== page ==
Yesterday on my way to breakfast, I looked out the bus window in time to see a man reach into a bin and take out a discarded drink and polystyrene food container. I'd seen him approach it, and didn't think for a minute that he was about to do so; he looked like he didn't have a lot of money, but he looked like he had more than someone who might have to do that. It made me feel so sad, and worried. And then I thought about Walt Whitman.
I think I hate Walt Whitman. After my childish (morbid) fascination of We Are Seven wore off, I became pretty certain I hated William Wordsworth. But I have to admire what they tried to do; to bring attention to and demand recognition of the value of poor people. Sometimes their work reads patronising, but the intention is there, and there's a love, and a respect.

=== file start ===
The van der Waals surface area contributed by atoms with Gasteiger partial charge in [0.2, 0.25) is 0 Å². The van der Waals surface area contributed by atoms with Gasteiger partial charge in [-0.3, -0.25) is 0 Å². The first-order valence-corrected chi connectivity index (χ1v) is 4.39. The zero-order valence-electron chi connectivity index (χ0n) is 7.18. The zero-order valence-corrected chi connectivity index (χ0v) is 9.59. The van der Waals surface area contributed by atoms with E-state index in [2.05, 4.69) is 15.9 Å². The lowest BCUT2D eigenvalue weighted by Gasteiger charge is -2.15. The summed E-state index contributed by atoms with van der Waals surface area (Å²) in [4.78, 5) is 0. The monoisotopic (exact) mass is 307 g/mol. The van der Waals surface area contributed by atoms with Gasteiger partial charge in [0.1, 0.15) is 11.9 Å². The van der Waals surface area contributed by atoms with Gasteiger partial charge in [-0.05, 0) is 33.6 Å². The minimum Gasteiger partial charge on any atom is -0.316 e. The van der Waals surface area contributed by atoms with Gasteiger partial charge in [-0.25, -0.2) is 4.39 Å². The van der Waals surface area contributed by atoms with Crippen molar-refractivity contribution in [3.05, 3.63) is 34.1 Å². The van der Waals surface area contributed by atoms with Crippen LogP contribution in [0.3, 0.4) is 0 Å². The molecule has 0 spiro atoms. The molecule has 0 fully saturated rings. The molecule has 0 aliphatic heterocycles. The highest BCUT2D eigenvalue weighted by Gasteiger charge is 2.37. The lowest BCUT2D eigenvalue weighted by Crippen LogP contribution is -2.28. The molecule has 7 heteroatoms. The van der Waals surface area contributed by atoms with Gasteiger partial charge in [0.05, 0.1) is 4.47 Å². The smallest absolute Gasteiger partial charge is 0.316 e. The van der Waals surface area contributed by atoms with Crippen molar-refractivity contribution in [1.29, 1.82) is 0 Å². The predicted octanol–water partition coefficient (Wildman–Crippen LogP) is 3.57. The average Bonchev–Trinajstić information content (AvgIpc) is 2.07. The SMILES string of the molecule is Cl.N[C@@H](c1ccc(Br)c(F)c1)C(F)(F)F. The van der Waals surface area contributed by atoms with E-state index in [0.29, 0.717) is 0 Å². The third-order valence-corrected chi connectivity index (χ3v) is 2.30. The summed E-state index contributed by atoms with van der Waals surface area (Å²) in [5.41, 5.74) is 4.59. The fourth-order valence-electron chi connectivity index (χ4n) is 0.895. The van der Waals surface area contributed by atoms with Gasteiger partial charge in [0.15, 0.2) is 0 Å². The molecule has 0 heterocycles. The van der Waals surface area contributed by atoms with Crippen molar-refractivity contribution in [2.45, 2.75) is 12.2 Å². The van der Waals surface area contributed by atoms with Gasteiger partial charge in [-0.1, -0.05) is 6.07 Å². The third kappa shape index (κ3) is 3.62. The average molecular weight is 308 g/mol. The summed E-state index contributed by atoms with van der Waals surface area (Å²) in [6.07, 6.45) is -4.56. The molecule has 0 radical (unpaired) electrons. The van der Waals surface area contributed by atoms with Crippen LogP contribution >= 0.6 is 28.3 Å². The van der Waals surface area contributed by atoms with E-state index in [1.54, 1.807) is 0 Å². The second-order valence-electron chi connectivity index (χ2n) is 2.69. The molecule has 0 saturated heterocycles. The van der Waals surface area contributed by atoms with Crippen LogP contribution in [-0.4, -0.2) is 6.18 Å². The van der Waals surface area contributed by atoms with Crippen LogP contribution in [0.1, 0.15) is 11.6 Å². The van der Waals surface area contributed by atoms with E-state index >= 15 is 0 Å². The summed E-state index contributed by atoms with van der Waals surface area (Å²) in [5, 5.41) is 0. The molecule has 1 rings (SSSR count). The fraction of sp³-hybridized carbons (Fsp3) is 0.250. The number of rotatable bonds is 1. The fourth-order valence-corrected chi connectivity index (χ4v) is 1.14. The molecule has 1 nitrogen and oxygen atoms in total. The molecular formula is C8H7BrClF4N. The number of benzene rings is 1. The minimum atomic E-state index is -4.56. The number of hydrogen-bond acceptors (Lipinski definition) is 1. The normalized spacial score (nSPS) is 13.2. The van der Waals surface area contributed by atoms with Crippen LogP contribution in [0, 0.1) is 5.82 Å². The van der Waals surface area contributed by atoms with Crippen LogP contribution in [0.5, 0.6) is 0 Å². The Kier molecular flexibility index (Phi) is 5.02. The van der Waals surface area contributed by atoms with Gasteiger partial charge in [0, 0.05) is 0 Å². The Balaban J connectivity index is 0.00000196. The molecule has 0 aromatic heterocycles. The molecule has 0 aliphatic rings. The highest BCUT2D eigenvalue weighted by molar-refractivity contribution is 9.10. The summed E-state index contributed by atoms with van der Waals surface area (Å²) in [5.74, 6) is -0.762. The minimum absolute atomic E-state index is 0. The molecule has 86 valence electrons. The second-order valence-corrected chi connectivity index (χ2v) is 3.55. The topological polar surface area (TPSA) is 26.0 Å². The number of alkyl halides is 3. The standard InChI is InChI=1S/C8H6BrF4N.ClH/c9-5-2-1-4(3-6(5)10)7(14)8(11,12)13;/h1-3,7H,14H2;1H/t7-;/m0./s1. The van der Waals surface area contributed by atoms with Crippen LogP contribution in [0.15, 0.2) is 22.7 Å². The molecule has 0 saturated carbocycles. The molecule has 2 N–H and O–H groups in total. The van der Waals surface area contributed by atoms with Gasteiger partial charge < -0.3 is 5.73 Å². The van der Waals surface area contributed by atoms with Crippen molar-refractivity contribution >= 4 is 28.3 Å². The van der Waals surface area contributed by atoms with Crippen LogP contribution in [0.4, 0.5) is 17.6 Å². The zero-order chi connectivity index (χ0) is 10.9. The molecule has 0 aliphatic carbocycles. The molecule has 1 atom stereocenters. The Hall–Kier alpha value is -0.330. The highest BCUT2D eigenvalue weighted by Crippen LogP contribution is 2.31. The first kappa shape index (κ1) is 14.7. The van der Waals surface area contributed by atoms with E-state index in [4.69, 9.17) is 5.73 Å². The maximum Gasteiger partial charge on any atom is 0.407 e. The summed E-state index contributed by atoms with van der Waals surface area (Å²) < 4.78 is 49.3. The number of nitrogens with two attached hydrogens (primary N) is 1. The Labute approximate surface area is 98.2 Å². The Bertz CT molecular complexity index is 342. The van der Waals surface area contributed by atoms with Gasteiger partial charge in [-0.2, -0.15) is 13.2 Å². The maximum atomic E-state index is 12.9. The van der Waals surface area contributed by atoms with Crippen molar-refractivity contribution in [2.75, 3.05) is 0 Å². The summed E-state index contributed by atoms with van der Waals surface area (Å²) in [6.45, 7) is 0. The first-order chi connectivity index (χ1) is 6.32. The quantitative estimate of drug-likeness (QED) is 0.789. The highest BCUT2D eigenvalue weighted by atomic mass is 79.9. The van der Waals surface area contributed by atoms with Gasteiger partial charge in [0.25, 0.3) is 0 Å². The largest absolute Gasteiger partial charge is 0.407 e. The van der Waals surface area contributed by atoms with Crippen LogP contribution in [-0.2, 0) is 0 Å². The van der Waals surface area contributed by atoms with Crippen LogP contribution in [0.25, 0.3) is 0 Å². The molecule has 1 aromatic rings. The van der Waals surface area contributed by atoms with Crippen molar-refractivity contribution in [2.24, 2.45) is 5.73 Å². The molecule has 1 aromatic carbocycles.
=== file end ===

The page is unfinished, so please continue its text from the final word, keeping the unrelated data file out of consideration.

When I saw the man, I wasn't sure what to do. I was on my way to a cafe where I would sit in warmth with my friend, and eat a breakfast cooked especially for me. And while in the past I might have felt guilty about it, I didn't. I felt like breakfast with my friend is a justifiable expense, and that I try not to be wasteful with money, and that I give as much as I can. But that changes nothing for the man I saw.
I don't know if people realise how hard things are for others right now; others they probably see every day at work, or at the supermarket, or picking their kids up from school. It must hurt so much to be struggling, and then to feel as if no-one even sees you. Acknowledges what you do, and who you are.
I hope that by talking, something changes. That at least maybe someone feels like they are noticed.